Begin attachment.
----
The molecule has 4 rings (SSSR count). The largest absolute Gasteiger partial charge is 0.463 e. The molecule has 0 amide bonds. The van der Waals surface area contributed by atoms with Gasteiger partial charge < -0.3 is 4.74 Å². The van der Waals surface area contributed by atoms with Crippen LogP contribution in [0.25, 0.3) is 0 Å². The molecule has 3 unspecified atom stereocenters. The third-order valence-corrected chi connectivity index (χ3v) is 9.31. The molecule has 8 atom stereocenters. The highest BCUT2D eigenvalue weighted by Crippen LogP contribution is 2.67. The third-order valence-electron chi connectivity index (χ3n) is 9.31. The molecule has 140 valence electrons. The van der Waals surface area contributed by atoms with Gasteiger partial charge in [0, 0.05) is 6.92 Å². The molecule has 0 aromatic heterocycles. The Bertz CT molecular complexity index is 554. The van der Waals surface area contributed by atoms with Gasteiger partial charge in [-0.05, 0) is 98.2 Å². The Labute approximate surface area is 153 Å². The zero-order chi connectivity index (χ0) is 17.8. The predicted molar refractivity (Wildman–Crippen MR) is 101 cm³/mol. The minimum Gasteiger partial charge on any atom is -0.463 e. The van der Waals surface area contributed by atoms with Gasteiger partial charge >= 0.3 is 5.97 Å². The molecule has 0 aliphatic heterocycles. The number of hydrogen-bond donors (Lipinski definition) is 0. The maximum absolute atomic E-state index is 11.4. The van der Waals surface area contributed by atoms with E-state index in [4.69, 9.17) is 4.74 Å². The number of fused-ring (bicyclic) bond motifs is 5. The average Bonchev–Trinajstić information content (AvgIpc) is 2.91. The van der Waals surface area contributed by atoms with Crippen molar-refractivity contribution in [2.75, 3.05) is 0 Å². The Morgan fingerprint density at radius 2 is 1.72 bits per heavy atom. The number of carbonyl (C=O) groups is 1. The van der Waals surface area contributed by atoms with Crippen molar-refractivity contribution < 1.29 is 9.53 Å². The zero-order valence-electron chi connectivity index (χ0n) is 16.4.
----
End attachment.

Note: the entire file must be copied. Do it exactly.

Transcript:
The molecule has 4 rings (SSSR count). The largest absolute Gasteiger partial charge is 0.463 e. The molecule has 0 amide bonds. The van der Waals surface area contributed by atoms with Gasteiger partial charge < -0.3 is 4.74 Å². The van der Waals surface area contributed by atoms with Crippen LogP contribution in [0.25, 0.3) is 0 Å². The molecule has 3 unspecified atom stereocenters. The third-order valence-corrected chi connectivity index (χ3v) is 9.31. The molecule has 8 atom stereocenters. The highest BCUT2D eigenvalue weighted by Crippen LogP contribution is 2.67. The third-order valence-electron chi connectivity index (χ3n) is 9.31. The molecule has 140 valence electrons. The van der Waals surface area contributed by atoms with Gasteiger partial charge in [0, 0.05) is 6.92 Å². The molecule has 0 aromatic heterocycles. The Bertz CT molecular complexity index is 554. The van der Waals surface area contributed by atoms with Gasteiger partial charge in [-0.05, 0) is 98.2 Å². The Labute approximate surface area is 153 Å². The zero-order chi connectivity index (χ0) is 17.8. The predicted molar refractivity (Wildman–Crippen MR) is 101 cm³/mol. The minimum Gasteiger partial charge on any atom is -0.463 e. The van der Waals surface area contributed by atoms with Gasteiger partial charge >= 0.3 is 5.97 Å². The molecule has 0 aliphatic heterocycles. The number of hydrogen-bond donors (Lipinski definition) is 0. The maximum absolute atomic E-state index is 11.4. The van der Waals surface area contributed by atoms with E-state index in [4.69, 9.17) is 4.74 Å². The number of fused-ring (bicyclic) bond motifs is 5. The average Bonchev–Trinajstić information content (AvgIpc) is 2.91. The van der Waals surface area contributed by atoms with Crippen molar-refractivity contribution in [2.75, 3.05) is 0 Å². The Morgan fingerprint density at radius 2 is 1.72 bits per heavy atom. The number of carbonyl (C=O) groups is 1. The van der Waals surface area contributed by atoms with Crippen molar-refractivity contribution < 1.29 is 9.53 Å². The zero-order valence-electron chi connectivity index (χ0n) is 16.4.